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My History with the Blues

Pants, smaller

I took a music course on the blues during my sophomore year at Brown. It was called The Blues. My friend Chris was enthusiastic about it. For my part, I thought I could already play serious blues for a 19-year-old from Leonia, NJ. It had been covered in my private guitar lessons. I thought to myself, What’s this course really going to show me?

But Chris talked me into it. He said, “This is just gonna be cool. Trust me. Plus, it’s an easy A.” So I went to the first class, and the professor said, “Don’t take this course if you think it’s an easy A.” As we walked home afterward, I said to Chris that maybe this class isn’t so easy.

Chris said, “No, it’s definitely easy.”

“But the professor said that thing.”

“That’s how you know it’s easy. Do you think they say anything like that in Jeff’s engineering courses?”

Jeff was our roommate, who took hard courses. That was enough to convince me. I signed up for The Blues, with 2 dangerous assumptions: 1) I already understood the blues because I could play it to my own satisfaction, and 2) This would be an easy course, and the crucial piece of evidence was that the professor said it would not be an easy course.

Your grade in The Blues was based on 1 midterm and 1 final. That was it. Musical ability was not tested whatsoever; the tests were the old-school kind, which is to say they were tests of knowledge.

The midterm was surprising in the classic nightmarish way: as the professor handed out the exams, the students looked down, shook their heads, and laughed. When I got mine, I saw why. We were all doomed. The first question was “What’s Howling Wolf’s real name?” No one knew that. Was that from class notes? Was that in the reading? No one knew if there even was reading. We just came to class and listened to the professor play blues records and rhapsodize about the meaning of the blues. Sometimes he would demonstrate stuff on an acoustic guitar. He wasn’t that good. We thought the whole class was just a vibe. No one knew what Howling Wolf’s real name was.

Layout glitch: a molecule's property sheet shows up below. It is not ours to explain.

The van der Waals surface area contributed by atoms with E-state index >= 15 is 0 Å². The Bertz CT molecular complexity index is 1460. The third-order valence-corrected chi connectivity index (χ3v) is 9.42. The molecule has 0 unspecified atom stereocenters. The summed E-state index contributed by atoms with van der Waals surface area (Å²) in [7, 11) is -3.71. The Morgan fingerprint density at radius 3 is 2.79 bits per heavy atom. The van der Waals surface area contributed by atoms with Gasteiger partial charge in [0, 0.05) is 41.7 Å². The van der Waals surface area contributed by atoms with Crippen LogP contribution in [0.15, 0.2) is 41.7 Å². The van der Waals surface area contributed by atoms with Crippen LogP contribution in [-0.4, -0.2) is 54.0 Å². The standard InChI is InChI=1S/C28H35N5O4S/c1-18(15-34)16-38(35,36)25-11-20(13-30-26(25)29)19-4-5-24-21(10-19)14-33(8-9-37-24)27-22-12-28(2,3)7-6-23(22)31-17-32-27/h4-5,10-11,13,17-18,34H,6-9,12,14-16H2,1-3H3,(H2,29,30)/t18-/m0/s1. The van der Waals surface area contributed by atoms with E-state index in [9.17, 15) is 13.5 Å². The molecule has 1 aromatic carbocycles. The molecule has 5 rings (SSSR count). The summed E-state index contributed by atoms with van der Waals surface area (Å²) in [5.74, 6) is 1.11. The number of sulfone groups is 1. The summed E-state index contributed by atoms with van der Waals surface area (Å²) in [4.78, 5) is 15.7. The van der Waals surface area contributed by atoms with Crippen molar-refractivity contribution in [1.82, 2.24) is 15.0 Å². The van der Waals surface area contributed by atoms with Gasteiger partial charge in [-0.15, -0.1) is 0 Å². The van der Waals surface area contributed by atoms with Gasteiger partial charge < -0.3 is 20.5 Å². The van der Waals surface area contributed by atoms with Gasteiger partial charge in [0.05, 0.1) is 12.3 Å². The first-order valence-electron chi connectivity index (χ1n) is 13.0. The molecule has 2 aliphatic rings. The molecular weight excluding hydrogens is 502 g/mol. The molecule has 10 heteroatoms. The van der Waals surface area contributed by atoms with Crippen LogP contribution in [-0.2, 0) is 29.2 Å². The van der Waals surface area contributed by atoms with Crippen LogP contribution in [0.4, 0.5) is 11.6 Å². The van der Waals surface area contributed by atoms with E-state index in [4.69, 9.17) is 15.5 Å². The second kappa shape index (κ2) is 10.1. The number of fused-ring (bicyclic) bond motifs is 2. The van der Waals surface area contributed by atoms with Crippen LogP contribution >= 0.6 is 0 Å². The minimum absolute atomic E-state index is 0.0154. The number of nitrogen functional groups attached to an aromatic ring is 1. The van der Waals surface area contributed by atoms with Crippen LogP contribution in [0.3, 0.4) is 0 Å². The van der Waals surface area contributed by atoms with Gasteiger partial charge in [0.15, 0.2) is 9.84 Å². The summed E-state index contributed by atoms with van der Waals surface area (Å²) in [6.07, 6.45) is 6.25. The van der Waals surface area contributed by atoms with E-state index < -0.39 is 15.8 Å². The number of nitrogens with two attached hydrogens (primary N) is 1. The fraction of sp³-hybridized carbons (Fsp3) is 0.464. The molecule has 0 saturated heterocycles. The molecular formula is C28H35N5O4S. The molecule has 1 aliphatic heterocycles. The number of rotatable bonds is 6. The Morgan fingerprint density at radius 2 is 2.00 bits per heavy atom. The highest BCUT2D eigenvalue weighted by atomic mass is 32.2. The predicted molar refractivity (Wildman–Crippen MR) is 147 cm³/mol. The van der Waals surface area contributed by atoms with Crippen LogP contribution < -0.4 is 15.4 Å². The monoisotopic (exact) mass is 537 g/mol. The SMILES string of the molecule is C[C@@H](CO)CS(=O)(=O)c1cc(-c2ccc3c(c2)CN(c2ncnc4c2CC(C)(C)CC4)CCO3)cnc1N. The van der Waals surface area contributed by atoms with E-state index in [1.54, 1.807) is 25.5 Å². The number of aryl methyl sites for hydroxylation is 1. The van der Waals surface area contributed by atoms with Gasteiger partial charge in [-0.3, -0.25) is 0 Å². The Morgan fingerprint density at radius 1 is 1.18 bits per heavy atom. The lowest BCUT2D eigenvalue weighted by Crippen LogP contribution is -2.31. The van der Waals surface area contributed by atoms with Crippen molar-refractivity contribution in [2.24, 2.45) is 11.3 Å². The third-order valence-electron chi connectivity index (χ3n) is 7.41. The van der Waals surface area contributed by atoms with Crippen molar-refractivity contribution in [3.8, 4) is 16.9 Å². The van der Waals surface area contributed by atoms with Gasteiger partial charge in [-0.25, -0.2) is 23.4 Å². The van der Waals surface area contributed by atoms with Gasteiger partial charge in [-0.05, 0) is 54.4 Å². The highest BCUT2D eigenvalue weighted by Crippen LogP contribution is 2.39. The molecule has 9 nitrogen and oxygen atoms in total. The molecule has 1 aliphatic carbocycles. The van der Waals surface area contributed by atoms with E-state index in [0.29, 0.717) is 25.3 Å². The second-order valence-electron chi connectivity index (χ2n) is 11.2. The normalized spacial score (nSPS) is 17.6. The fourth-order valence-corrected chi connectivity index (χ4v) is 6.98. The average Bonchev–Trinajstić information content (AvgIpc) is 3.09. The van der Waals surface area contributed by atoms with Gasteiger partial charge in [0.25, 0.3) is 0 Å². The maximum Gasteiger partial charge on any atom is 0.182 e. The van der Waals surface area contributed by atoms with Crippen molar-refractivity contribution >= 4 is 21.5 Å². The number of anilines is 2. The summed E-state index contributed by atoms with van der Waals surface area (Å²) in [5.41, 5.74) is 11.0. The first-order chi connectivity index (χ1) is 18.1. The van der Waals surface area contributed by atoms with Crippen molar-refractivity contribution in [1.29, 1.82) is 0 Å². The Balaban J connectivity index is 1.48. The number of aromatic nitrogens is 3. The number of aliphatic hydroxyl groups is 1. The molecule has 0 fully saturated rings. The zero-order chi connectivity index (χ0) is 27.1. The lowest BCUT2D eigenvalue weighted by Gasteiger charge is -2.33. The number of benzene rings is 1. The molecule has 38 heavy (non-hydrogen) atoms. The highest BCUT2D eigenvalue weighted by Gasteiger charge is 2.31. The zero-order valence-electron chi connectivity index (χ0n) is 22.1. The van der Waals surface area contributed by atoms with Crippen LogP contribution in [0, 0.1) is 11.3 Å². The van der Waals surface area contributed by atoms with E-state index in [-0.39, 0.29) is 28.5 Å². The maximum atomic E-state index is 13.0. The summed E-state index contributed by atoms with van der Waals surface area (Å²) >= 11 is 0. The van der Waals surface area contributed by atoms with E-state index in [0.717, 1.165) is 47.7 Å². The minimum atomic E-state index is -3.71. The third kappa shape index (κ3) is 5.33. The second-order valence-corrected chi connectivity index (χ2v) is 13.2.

The second question was “What year was Bessie Smith born?” I had no idea. I was about to flunk a midterm at an Ivy League school that I had worked really hard to get into. Did that count as having the blues?

Then the midterm had a listening section. The professor played an archival recording of Blind Lemon Jefferson playing a one-string guitar and muttering incoherently. We were supposed to transcribe the lyrics. In the world of impossible tests, this was some next-level shit. I said to myself, “This is what it feels like to fail a test completely.”

I guess not everyone blew off studying, though. When the midterms were handed back, the professor looked at one kid and nodded and said “Good job.” That must have been the kid who knew who Sonny Terry was. I looked at him with awe and resentment.

After that, the rest of the semester was less fun. I frantically took notes on everything in class—wait, could you repeat the date of W. C. Handy’s first transcription of black folk music? It was that, constantly.

I studied for the final, but I had a not-great attitude. It was impossible to get a B, probably. I didn’t have the Honors Student–pride that was usually at my back. The goal was simply not to fail; it was “See if you can crash land and break your own legs so that you’re not instantly killed.” I studied in that spirit. I got a C for the course.



Image by Marie Fade.

Image by Marie Fade.

On the way back from my Econolodge, I stopped at the Pez Visitor Center in Orange, CT. It’s a giant gift shop, but it has the affectations of a museum. It’s got a bunch of old Pez dispensers in display cases and a mural depicting the 90-year history of Pez. In the beginning, Pez dispensers were nondescript. They didn’t have character heads. The first character head was Halloween Witch, sometime in the 30s. The most popular Pez dispenser of all time is Santa Claus.

Some of the super-rare collectors’ Pez pieces that were on display were remarkable for looking like the worst Pez dispensers you’ve ever seen in your life. There was a brokenish hippopotamus, for instance, that is the jackpot of all jackpots, but when you look at it, it’s hard to understand that it’s not completely worthless.